Last weekend's Whitney did not disappoint, as the top two handicap males in the country put on a terrific display for fans at Saratoga. But lost in the shuffle of the photo finish was the fifth-place effort of Mine That Bird, who was never a factor.
Mine That Bird finished 12 1/2 lengths back of Blame, but it might as well have been 30. He never ran a lick. Like his previous three starts, there was no legitimate excuse.
Dating back to last year's Breeders' Cup Classic, Mine That Bird has been beaten a total of 31 lengths. Since winning the 2009 Kentucky Derby he is winless in seven starts. What is my point?
It is not to disparage a former Derby winner and a horse that many people grew to love, but it is to simply point out that he does not belong in grade I company anymore. At least not right now. Is there anyone that disagrees with that?
We have debated many times before about whether or not Mine That Bird's Derby win was a fluke. That is a matter of opinion, but what is indisputable is that he was in good form throughout last year's Triple Crown races--turning in three solid efforts. Since then, he has never been close and things don't figure to get any better unless he is dropped into company where he belongs.
Since finishing an average sixth in the Goodwood Stakes last October, it is questionable at best to think about how Mine That Bird's career has been handled. Racing him in the BC Classic was a puzzling decision. He was obviously a tired horse at that point and most of us at Santa Anita that week could see it.
After given time off at the start of his 4-year-old campaign, Mine That Bird was taken away from trainer Chip Woolley. It was an inexplicable decision to almost everyone, especially his legion of fans. Derby winners have been taken away from trainers before, but the circumstances of this particular decision have never been fully revealed and it certainly came as a surprise to Woolley himself. At the very least, the feel-good part of the story ended when he was taken away from the guy on crutches who shipped the little gelding across country in his van to pull off one of the biggest upsets in Derby history. What have you done for me lately?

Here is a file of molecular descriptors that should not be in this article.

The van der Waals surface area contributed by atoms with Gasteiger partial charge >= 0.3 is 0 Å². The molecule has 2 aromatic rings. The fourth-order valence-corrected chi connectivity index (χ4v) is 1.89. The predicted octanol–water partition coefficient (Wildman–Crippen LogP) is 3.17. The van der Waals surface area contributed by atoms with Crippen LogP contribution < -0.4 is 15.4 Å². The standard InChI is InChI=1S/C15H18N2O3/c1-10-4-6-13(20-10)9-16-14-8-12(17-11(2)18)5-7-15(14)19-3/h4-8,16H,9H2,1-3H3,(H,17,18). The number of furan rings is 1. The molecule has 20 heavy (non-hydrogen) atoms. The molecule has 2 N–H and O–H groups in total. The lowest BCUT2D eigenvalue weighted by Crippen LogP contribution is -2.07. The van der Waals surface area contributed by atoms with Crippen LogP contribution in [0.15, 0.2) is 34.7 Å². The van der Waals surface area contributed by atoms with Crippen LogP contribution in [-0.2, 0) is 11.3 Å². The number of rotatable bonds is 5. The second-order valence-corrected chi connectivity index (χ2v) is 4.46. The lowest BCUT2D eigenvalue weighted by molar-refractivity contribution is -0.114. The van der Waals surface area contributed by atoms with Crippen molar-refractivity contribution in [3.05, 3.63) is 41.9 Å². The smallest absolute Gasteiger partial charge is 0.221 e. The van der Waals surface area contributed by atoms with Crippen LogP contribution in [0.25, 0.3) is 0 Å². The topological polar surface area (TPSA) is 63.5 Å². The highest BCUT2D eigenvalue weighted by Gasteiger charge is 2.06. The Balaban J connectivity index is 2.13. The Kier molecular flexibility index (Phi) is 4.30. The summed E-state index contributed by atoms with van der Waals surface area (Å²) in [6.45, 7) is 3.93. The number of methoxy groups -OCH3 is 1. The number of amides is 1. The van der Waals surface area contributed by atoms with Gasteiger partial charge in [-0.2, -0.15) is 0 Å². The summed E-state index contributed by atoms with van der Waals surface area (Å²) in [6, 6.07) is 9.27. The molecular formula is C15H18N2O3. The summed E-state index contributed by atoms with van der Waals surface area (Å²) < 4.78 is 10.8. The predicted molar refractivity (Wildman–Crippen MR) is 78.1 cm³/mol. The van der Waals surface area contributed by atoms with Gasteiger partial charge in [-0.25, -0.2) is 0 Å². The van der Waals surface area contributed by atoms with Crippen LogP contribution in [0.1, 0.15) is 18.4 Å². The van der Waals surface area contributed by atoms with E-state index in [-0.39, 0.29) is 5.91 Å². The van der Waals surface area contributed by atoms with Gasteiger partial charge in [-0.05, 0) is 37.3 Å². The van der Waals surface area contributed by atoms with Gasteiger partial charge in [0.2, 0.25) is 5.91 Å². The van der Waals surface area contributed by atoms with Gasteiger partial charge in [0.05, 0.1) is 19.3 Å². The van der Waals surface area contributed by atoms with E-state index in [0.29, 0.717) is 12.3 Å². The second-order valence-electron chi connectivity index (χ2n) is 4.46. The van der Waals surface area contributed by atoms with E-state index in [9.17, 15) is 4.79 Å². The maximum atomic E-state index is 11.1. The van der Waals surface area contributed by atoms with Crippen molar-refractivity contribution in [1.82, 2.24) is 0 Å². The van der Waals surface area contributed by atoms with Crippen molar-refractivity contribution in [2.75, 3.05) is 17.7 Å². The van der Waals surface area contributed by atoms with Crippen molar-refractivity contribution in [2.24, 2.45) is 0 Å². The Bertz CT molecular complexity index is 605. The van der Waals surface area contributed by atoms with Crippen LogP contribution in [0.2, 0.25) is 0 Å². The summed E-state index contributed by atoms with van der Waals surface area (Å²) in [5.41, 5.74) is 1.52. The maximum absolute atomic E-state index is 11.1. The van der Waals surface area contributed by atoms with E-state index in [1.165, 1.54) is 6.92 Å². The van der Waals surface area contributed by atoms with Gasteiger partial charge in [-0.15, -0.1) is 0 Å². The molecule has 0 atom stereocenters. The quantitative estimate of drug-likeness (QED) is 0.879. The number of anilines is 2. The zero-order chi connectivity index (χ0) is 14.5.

Even more puzzling was D. Wayne Lukas' decision to start Mine That Bird back in the July 4 Firecracker Handicap on turf in his first start of the season. Lukas tried to start his new charge in an allowance race a week earlier on the dirt, but after it failed to fill opted for a race that had a full field of 14 on a surface the horse had never started on before while coming off an eight-month layoff. Talk about putting your horse in a tough spot. Hmm...
Speaking of tough spots, the Whitney could not have been any more difficult. Facing the top two handicap males in the country is a near impossible task for any horse, especially one that is not in great form. Is there anyone that really believed he had a chance to win that race? Apparently so, he went off at 9-1.
There has been no word from Lukas as of yet about where Mine That Bird will go next. Before the Whitney he talked about the Woodward, another grade I race that will likely include Quality Road again. For his fans' sake, let's hope Lukas has a change of heart. There are plenty of viable options for him.
It's not an embarrassment to win a grade III, a listed stakes, or even an optional claimer. Remember, Funny Cide won an optional claimer at the start of his 4-year-old season before going on to win the Excelsior and Jockey Club Gold Cup that year. There is no crime in that.
This horse needs a win by any means necessary. With each subsequent loss, it can be argued that his reputation is further tarnished. In my opinion, they should take some of the pressure off, put him in a winnable race, and then move up the ladder.
Right now he is in over his head.